Rape myths and early victimology theories:the impact and effect on the implementation of reforms and the conceptualisation of rape victims

Rowham, Amye (2013) Rape myths and early victimology theories:the impact and effect on the implementation of reforms and the conceptualisation of rape victims. BSc dissertation, University of Portsmouth.

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    Abstract

    This research aimed to examine whether or not recent reforms introduced to improve services to victims of rape and sexual assault have been successful, and whether rape myths and early victimology theories still affect the conceptualisation of victims, and the way they are responded to. The qualitative data obtained from semi-structured interviews with 5 professionals who work with victims of rape and sexual assault was examined.
    It is argued that professional practice has improved but the negative attitudes held by some front line police officers, are preventing reforms being fully implemented. Furthermore, it was indentified that responsibility for victimisation is still placed on the victim, indicating rape myths and early victimology theories are still affecting the way victims are conceptualised and responded to, by some professionals. This was particularly evident when the victim had consumed large amounts of alcohol or had acted in a way which violated socially defined feminine roles. Encouragingly, the research also found that some reforms have been successfully implemented, for example the introduction of Sexual Assault Referral Centres and the implementation of Rape and Serious Sexual Offences units within the Crown Prosecution Service. Overall, the research identified significant improvements to the services available, but it is argued that the societal view of women, victim blaming attitudes and rape myths still hinder successful reform. Until these views change, rape victims will not receive truly reformed services.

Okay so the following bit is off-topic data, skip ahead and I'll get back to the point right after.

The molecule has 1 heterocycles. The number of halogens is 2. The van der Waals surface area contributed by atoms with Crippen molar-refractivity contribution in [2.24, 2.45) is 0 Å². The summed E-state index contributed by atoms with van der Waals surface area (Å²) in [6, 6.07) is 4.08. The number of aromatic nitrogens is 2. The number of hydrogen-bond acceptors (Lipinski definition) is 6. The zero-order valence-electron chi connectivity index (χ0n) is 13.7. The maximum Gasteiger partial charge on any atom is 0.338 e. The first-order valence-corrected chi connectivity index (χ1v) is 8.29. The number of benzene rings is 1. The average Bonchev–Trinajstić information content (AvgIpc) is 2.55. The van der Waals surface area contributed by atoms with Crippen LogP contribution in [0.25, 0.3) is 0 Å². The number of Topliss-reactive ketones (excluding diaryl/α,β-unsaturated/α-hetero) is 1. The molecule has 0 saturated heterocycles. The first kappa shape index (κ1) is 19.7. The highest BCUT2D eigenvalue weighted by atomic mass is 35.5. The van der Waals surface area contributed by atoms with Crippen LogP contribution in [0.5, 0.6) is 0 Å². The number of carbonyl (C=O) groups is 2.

Item Type: Dissertation
    Departments/Research Groups: Faculty of Humanities and Social Sciences > Institute of Criminal Justice Studies
    Depositing User: Jane Polwin
    Date Deposited: 31 Jul 2013 15:04
    Last Modified: 28 Jan 2015 12:26
    URI: http://eprints.port.ac.uk/id/eprint/12666

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